It’s almost time for the annual NYC MTA Holiday Train spectacular, which takes place each Sunday between Thanksgiving and New Year’s. Subway cars from the 1930s run the tracks past a mostly unsuspecting public, though the trains are packed with aficionados drawn from several different types of enthusiasts. There are the wide-eyed tourists, but also costumed swing bands and dancers. There are the young guys ogling the swing-dancing women, but there’s also another group of young guys with cameras who are there to see the ancient subway cars; these so-called “foamers” are all but unaware that women are present. I’ll be there, as well, one or two of those weeks.
I’ve always been a subway infrastructure fan. I like riding the old cars, but it’s the subway station design, as well as subway car design, that grab me. I can’t call myself an architectural expert; “enthusiast” is a better word. I’ve taken note of the signage, turnstiles, mosaics, columns, color schemes, and everything that make up subway station interiors since I left the crib and took the trains with my parents and then on my own. It all sprung from an overall love of NYC “furniture design” that began when at five or so, I noticed that all the old ornate lampposts in my neighborhood had been replaced with modern streamlined ones.
I’m aware that enthusiasm about any aspect of the subways is unfashionable in 2018. We just had a freak snowstorm that the city was unprepared for that left the roads unplowed and the subways and commuter railroads even more disastrous than usual. Deferred maintenance over the decades has left the over 110-year-old NYC subway network a mess, especially on the weekends, there are no quick repairs—and the pain will extend to every subway rider’s bank account, with four percent fare raises.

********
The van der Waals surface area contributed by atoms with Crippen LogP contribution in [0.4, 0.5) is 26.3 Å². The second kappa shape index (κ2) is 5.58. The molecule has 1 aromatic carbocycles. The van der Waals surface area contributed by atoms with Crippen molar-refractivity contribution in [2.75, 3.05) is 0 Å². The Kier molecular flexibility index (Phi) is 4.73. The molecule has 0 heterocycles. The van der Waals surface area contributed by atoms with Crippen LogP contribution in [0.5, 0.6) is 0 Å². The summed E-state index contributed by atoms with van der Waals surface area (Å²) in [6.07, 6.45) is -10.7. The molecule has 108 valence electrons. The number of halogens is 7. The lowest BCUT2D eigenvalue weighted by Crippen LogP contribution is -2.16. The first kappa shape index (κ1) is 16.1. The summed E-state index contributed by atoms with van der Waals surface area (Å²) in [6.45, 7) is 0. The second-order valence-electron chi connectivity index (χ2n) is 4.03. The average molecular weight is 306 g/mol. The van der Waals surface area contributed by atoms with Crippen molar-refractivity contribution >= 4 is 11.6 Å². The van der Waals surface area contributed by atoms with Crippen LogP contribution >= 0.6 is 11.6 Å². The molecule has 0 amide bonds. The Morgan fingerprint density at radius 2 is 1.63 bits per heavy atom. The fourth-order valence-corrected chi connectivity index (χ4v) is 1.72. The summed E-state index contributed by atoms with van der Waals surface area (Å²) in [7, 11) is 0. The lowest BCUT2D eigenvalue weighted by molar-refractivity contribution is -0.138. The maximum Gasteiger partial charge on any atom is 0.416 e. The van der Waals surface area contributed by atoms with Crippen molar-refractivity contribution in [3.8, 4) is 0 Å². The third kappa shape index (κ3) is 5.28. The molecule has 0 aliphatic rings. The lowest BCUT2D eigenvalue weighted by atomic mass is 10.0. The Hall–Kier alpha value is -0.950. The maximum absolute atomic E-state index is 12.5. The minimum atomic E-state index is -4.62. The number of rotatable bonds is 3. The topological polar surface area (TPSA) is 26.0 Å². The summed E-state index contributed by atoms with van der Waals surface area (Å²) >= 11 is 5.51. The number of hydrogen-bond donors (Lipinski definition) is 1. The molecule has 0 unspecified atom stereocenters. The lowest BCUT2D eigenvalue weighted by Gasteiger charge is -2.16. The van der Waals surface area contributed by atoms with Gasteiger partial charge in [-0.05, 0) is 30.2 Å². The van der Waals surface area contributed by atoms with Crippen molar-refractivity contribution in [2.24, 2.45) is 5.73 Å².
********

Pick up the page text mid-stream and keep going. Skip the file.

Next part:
When subway design is brought up, the original designs in the first subway stations built from 1904 to 1908 by the architectural firm Heins and LaFarge are invoked. Think of the #6 train stations in lower Manhattan or the Brooklyn Borough Hall Station, with their large ceramic station identification plaques, decorations like rosettes and mosaics.
Critics also mention the large subway stationhouses constructed by Heins and LaFarge. Many of these have been torn down but a few survive—the large one at 72nd St. and Broadway, which was joined by a new one a decade ago; Bowling Green in Battery Park; and one at Atlantic and Flatbush Aves. that was originally an entrance, but now exists as a glorified skylight.
But Heins & LaFarge didn’t build every stationhouse—and there are a large number of them that have never gotten much press, constructed in the 1910s for Brooklyn-Manhattan Transit stations (the BMT) built during that decade. One, the Prospect Park station show above, can be found on Lincoln Rd. between Ocean and Flatbush Aves. in Lefferts Gardens in Brooklyn.
Most of these stations have basically the same design that consists of alternating, differently-colored beige tiling, and can be found along what was known as the Sea Beach Line (today’s N train stations in Brooklyn) though some are along the Brighton line (the Q train) and the old West End line (the D). They’re found on stations that travel in open cuts as opposed to elevated lines.